Swithand Wood is a mature wood being remnant of the ancient Charnwood Forest. It is a site of special scientific interest because of its many and varied species. Here we have a group of Scots Pine which don’t make a particularly interesting image. This is due to their immense height with a relatively small canopy perched on top.
Getting right underneath one of these tall pines with a wide angle lens produces a far more interesting view. The effect compresses the height and the image captures both the essential features and the surrounding tree top environment.
Moving to another part of the wood reveals how the tree canopy looks once all of the leaves have fallen. This view was achieved by laying on the floor looking directly up and making use of a 16mm wide angle lens. This view is how I imagine the roots would look if all of the soil was removed. It is also interesting to see how the trees compete for every inch of sky to gain access to the life giving sunlight.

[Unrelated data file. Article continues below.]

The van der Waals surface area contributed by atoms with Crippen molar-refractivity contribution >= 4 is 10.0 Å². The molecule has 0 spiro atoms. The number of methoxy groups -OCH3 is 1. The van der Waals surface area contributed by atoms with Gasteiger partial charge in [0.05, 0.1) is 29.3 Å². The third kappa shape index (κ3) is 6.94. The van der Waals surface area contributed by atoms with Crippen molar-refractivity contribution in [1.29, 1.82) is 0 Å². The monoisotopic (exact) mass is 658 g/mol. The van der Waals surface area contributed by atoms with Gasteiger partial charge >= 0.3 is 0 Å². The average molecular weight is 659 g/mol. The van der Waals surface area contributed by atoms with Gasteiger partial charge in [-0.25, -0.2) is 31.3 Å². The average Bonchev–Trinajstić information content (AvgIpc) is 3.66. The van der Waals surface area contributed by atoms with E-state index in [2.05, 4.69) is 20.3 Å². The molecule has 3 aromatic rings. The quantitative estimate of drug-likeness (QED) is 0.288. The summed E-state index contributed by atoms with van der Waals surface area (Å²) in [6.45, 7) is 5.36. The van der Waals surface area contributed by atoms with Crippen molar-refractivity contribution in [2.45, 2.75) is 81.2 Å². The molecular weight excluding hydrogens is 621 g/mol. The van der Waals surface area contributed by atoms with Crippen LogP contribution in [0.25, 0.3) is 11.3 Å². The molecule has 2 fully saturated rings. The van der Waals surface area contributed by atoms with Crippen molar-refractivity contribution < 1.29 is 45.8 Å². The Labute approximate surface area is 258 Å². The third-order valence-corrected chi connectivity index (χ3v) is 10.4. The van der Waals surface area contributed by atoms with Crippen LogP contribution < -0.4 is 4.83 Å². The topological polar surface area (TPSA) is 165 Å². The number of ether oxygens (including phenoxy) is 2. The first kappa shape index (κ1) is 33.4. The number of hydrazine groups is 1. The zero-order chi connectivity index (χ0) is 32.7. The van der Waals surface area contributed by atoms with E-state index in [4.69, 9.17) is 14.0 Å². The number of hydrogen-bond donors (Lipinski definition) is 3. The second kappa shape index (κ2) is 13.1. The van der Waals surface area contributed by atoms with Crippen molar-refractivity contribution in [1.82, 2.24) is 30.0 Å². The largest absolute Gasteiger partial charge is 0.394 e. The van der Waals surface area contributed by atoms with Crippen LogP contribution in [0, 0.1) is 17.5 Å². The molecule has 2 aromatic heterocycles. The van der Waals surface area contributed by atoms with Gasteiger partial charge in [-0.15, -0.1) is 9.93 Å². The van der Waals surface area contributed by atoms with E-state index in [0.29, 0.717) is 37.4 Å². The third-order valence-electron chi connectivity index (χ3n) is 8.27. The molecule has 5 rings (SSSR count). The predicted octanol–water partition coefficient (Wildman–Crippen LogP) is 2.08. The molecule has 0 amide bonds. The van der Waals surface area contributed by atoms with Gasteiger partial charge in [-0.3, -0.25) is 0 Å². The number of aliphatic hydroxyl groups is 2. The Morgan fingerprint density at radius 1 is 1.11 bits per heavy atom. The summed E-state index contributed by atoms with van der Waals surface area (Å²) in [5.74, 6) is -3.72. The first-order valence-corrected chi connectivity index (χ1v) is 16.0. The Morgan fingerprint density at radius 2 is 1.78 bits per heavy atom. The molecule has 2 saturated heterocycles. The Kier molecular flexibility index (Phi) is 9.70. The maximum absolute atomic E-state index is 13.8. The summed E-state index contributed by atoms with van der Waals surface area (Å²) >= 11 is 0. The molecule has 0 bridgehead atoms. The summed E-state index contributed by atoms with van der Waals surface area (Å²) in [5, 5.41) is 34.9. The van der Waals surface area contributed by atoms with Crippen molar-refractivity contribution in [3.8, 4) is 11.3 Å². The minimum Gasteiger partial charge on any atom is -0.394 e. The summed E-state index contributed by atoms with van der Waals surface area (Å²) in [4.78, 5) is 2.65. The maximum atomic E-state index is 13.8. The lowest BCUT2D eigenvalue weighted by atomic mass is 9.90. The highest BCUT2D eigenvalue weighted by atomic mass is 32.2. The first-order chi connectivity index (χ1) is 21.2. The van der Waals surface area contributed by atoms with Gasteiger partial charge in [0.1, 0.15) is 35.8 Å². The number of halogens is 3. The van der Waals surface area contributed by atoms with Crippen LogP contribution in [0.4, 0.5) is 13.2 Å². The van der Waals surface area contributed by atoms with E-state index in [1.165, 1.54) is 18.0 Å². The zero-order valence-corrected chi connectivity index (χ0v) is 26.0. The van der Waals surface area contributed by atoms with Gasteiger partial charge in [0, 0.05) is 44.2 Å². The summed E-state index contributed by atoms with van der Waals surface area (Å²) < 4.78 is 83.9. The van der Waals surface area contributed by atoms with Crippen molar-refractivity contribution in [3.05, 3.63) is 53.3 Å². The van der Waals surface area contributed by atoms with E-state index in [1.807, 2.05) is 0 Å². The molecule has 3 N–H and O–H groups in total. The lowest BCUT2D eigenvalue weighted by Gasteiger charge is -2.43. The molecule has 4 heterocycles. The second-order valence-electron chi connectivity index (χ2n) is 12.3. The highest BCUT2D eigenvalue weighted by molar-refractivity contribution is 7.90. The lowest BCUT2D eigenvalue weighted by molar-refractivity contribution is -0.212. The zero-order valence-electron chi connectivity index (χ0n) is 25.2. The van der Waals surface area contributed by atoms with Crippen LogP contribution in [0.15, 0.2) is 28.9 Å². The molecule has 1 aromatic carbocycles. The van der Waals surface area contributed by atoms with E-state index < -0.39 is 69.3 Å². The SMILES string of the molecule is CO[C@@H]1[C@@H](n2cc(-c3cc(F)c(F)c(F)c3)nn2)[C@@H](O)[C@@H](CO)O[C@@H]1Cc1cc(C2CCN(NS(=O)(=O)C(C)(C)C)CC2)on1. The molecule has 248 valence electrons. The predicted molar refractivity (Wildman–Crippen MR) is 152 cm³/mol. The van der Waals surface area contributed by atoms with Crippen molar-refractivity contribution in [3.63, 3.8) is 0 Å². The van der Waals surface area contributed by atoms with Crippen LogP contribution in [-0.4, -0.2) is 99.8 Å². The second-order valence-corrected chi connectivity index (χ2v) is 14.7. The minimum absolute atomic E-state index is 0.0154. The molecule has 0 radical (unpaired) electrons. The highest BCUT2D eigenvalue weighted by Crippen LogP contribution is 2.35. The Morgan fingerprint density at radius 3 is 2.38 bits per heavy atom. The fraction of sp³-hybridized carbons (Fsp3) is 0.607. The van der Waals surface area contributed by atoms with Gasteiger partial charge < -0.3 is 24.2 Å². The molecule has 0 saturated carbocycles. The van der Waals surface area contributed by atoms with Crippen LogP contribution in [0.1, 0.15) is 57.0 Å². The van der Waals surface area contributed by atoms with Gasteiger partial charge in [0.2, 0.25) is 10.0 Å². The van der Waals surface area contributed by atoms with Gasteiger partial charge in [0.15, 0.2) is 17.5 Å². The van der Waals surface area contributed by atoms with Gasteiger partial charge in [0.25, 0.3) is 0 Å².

One of my favourite trees to photograph is the Silver Birch. I like the light produced by the bright bark which contrasts wonderfully with the dark layers underneath. This combination leads to a very pleasing and varied contrast. This view shows how much the trees compete for the light and results in very tall growth when the surrounding trees are close togther. As with the previous image this image was captured very close to the base of the tree.
Here are two more examples illustrating both the tree texture and canopy.
This image shows how there is a great interdependance between the species. It does look like the Ivy is attempting to strangle the tree. However, this is not the case as the Ivy needs the host to suceed in order to thrive.
To finish here is a youngish oak which still has hold of its leaves in December. The golden leaves make for a beautifull colour contrast with the blue sky behind.